At the Bowhouse, St Monan’s Fife – the first Scottish Real Bread Festival – 25 February 2023 – hosted by Scotland the Bread. The Living Field went to see what was happening.
Well … you can’t grow bread wheats in Scotland they say. But on this day Scotland the Bread  hosted the first Scottish Real Bread Festival . The venue – at the Bowhouse, St Monans, Fife  – was packed with people seeing, selling, eating and debating flour and bread grown, milled and baked locally.
There were presentations and discussion through of the day, people sitting on hay bales, listening and asking.
Earlier, bakers had entered their loaves in the bread contest. A panel of experts had made a decision and the winners were announced and awarded. The loaves were all laid out on a table and given away at the end of the day.
Scotland the Bread‘s own flour, milled from local wheat landraces, was on sale ….. and went like hot loaves.Some sheaves of bread-wheat landraces were on display (lower images above), grown locally in the soil and climate of Fife. The plants are much taller than modern wheat varieties – due to the length of stems or ‘straw’ .
Long straw was once valued as a base for rope and string or used regularly in craftwork to make home decorations. Something Corny , based in Aberdeenshire, gave demonstrations and workshops through the day. The photos below shows some of their raw materials and a finished wall hanging.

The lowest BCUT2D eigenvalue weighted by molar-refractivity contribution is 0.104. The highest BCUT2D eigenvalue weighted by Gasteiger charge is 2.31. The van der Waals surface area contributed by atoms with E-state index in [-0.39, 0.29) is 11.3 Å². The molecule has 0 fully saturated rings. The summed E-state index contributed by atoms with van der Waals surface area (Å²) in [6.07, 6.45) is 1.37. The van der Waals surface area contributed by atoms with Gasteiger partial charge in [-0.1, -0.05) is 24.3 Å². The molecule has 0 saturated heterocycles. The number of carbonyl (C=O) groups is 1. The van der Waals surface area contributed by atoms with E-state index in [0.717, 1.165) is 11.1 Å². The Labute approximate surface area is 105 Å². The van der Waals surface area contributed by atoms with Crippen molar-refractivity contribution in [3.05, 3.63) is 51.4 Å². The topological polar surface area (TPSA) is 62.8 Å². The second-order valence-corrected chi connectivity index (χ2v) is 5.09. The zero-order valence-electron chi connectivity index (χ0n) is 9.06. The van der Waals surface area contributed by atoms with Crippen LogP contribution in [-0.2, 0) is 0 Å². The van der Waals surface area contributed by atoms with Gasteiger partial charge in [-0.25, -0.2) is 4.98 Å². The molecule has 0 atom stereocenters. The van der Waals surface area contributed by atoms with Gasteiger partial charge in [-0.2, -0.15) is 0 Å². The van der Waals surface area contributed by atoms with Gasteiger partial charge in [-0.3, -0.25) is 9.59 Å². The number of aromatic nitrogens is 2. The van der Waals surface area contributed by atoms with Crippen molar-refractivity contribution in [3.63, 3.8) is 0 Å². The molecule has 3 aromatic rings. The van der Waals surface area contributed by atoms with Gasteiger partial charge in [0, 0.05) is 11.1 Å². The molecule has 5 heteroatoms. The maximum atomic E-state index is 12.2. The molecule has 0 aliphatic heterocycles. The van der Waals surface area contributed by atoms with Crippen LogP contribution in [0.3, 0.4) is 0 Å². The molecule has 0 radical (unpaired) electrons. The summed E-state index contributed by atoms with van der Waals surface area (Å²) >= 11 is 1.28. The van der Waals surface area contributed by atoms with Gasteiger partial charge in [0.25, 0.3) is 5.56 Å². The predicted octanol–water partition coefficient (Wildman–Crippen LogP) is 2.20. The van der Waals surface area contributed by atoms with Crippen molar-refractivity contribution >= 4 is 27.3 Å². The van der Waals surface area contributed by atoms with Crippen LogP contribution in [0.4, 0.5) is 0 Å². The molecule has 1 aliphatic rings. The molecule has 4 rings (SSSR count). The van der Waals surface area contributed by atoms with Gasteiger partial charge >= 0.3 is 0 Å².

Barley is rarely used in bread today but was once widely eaten in Scotland as a flatbread or bannock. Its use in food has been promoted by the Living Field for some years . It’s a nutritious corn. And people from the Rowett Institute, Aberdeen were present to talk about their research on barley landraces in human health and nutrition .
One of their posters described how a variety of barley from Tibet – a black barley – was being hybridised with other varieties and landraces at the James Hutton Institute. Tibet and its hybrids are high in fibre and miconutrients, and also in beta-glucan which may lower cholesterol.
The organisers and hosts put on a great show, well attended and well appreciated. Here’s hoping that milling and baking with local wheat grows and thrives.
Links and further information
 Scotland the Bread: local grains, cereal landraces, milling for flour, baking, community, food, campaigning for healthy, nutritious bread.
 Scottish Real Bread Festival: see Sustain at Scottish Real Bread Festival and Championship 2023 and Real Bread Week.
 Bowhouse – Connecting you to your local produce – a venue in St Monans Fife.
 The heights of landrace wheat and modern wheat are compared on the Living Field’s Cereals page. Ed: it looks like the long stems in the photograph above were tied with old-style, orange baler twine – brings back memories of sunburn and sore backs from lifting those small rectangular bales before the big round ones became standard!
 Elaine Lindsay practices and teaches straw work at Something Corny based at Inverurie, Aberdeenshire – check the online workshops.
 The Living Field has long promoted the use of flour from locally grown grains – mainly oats and barley – in flatbreads and other foods: see Bere bannocks, Bere scones, Bere battered fish, Peasemeal Beremeal Oatmeal, for bread made with barley and insects Bere and Cricket, and for further links to barley landraces The Bere line – rhymes with hairline.
 The Rowett Institute Aberdeen: Black barley study. The Rowett have also produced a booklet on recipes made with oats and barley.
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